REYKJAVIK, Iceland — Russian aircraft and ships are on the move again, flying and sailing provocative missions that challenge the security and territorial boundaries of many nations — none more so than in northern Europe.
Several northern nations, prompted by those concerns, are meeting in Oslo on Tuesday, joined by the US, to discuss mutual security and cooperation. US Deputy Secretary of Defense Bob Work, on a seven-day trip to the region, will be joined by his counterparts from founding NATO members Denmark, Iceland and Norway, along with traditionally neutral Finland and Sweden.
“NATO is faced with three problems,” Work explained Sept. 6 while en route to Iceland. “Two are directly related to a resurgent Russia,” he said, referring to Russia’s actions in Crimea and the Ukraine and to heightened activity around Europe. “And in the south of Europe they’re faced with a terrorist problem and a migrant problem — the result of situations in the Middle East.
“I’m focusing on the northern problem.”
Iceland, Work said, has become increasingly concerned with the Russian activity.
“The Russians have long done transit flights where they pass close by Iceland,” Work said, “but they’ve recently made several circumnavigation flights” — flying completely around the island nation. As a result, “Iceland is interested in increasing military cooperation.”
Work was in Iceland to talk — and listen, he emphasized — with Icelandic officials. He also toured the former US military air base at Keflavik, which is still maintained by Iceland even though the last US forces left in 2006.
The US has a long relationship with Iceland, and by treaty since 1951 continues to be responsible for the defense of the country. Iceland has no military, but the country’s coast guard fulfills most military missions, and is responsible for maintaining Keflavik as a military installation.
US aircraft occasionally still use the base’s facilities. Two F-16s landed there recently when they experienced mechanical difficulties flying across the Atlantic, and during his visit on Sept. 7, Work met with crews sent to fix the planes.
A US Navy P-8A Poseidon maritime surveillance and patrol aircraft also visited the base over several days in April to assess the feasibility of operating the aircraft at Keflavik, from where P-3 Orions regularly flew missions during and after the Cold War.
“The hangar built there to support P-3s is still there,” Work said before landing in Iceland. “I want to see it, make sure we can reactivate it.” One modification the hangar would need, he said, would be to cut a notch in the hangar door to accommodate the higher tail of the P-8.
“We have continued to maintain this base,” Senior Commander Jón Guŏnason, commander of the airbase, said during the tour on Monday.
“There is lots of empty space here,” he noted, “a lot of space for new construction and facilities.”
During the tour, he pointed out a number of facilities left over from the base’s hyperactive days that are maintained in operational or near-operational condition — barracks, command centers, fuel facilities, weapons storage facilities, and about 21 hardened aircraft shelters that date from the mid-1980s. Many installations are dispersed and constructed as protected bunkers.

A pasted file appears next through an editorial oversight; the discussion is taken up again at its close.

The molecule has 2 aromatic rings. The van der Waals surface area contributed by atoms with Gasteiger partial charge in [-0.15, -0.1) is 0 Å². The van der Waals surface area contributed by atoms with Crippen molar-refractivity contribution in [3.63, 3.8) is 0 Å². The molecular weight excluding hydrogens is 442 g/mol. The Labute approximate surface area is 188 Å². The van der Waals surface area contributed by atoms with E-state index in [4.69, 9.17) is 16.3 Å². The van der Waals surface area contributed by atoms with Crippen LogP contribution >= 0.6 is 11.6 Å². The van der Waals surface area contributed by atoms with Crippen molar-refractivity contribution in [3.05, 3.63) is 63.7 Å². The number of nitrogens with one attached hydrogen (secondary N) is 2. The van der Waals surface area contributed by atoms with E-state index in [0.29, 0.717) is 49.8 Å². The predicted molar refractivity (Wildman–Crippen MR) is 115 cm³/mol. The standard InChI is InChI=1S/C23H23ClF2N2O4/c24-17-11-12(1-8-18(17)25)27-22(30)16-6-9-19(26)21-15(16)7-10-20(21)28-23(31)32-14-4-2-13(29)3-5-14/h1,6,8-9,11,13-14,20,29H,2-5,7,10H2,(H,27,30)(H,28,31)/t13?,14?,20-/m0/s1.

Also present were four Danish F-16 fighters that operate from the Keflavik.
The base also maintains four active arresting gears, Guŏnason said, pointing out that one of the two US F-16s at the base for repairs used it after a failure of its hydraulic landing gear. Arresting gears are used on land installations by US Air Force aircraft in emergencies, although the gear in the aircraft is not suitable for shipboard use.
“Iceland made lot of effort to repair” the arresting gears after the US left, Guŏnason said, and the country has the continued support of the US Navy in maintain the system.
Guŏnason also pointed to a large hangar built to support B-52 bombers. But the facility is not in use, he noted, “and the future of it is unknown.”
But the old P-3 hangar is very much operational, Guŏnason declared, and is occasionally used by US aircraft during overnight stays.
“We hope to see more use of it,” he said.
The P-8 could also factor into the discussions in Norway and the UK. Norway is a longtime operator of the P-3, and although its fleet is well-maintained the aircraft are old. Britain largely gave up its long-range maritime surveillance capability when it retired the last of its Nimrod aircraft in 2011, before the Russian resurgence.
Work, making his first visit to Norway, noted the country is “an incredible partner. They have a longstanding relationship in coordinating P-3 flights, and we’d like to see what they can do to assist P-8 operations. They’re committed to the F-35 Joint Strike Fighter, and they’re thinking about the P-8.”
While in Norway, Work will go to Trondheim, “to get a look at the caves where we preposition Marine gear, and in Bodo I’ll visit their joint command facility and get a familiarization flight aboard one of their P-3s.”
The visit to Britain will also see a first-time event.
“They’ve asked for our input as part of the Strategic Defense and Security Review,” Work said. “The British, in previous defense reviews, have talked with our individual services, but this is the first time they’ve asked for input from the [office of the secretary of defense]. This is an indication of the strength of our alliance.”
Work will cap off his UK visit with an address on the third offset strategy, an effort to offset the threats presented by potential opponents.
“It’s clear the northern tier is very concerned with what the Russians are up to,” Work said. “They’re anxious to have cooperative talks.”